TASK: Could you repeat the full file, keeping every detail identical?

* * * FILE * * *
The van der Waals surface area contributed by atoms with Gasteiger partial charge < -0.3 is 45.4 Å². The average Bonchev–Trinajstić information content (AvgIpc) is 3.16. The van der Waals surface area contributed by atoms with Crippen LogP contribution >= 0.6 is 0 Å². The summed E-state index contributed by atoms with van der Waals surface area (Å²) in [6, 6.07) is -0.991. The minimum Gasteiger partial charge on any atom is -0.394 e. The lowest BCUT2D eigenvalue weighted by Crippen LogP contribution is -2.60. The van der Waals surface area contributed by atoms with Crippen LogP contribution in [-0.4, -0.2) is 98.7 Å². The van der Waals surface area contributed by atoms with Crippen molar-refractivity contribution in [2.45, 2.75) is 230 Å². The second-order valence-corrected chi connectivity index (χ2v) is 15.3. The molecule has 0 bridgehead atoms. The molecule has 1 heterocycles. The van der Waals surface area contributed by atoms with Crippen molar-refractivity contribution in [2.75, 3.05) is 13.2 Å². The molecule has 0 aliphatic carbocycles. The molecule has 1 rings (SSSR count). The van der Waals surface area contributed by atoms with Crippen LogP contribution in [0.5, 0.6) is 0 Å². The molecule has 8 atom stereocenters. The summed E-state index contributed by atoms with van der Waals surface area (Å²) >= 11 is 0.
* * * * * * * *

The van der Waals surface area contributed by atoms with Gasteiger partial charge < -0.3 is 45.4 Å². The average Bonchev–Trinajstić information content (AvgIpc) is 3.16. The van der Waals surface area contributed by atoms with Crippen LogP contribution >= 0.6 is 0 Å². The summed E-state index contributed by atoms with van der Waals surface area (Å²) in [6, 6.07) is -0.991. The minimum Gasteiger partial charge on any atom is -0.394 e. The lowest BCUT2D eigenvalue weighted by Crippen LogP contribution is -2.60. The van der Waals surface area contributed by atoms with Crippen LogP contribution in [-0.4, -0.2) is 98.7 Å². The van der Waals surface area contributed by atoms with Crippen molar-refractivity contribution in [2.45, 2.75) is 230 Å². The second-order valence-corrected chi connectivity index (χ2v) is 15.3. The molecule has 0 bridgehead atoms. The molecule has 1 heterocycles. The van der Waals surface area contributed by atoms with Crippen molar-refractivity contribution in [2.75, 3.05) is 13.2 Å². The molecule has 0 aliphatic carbocycles. The molecule has 1 rings (SSSR count). The van der Waals surface area contributed by atoms with Crippen LogP contribution in [0.5, 0.6) is 0 Å². The molecule has 8 atom stereocenters. The summed E-state index contributed by atoms with van der Waals surface area (Å²) >= 11 is 0.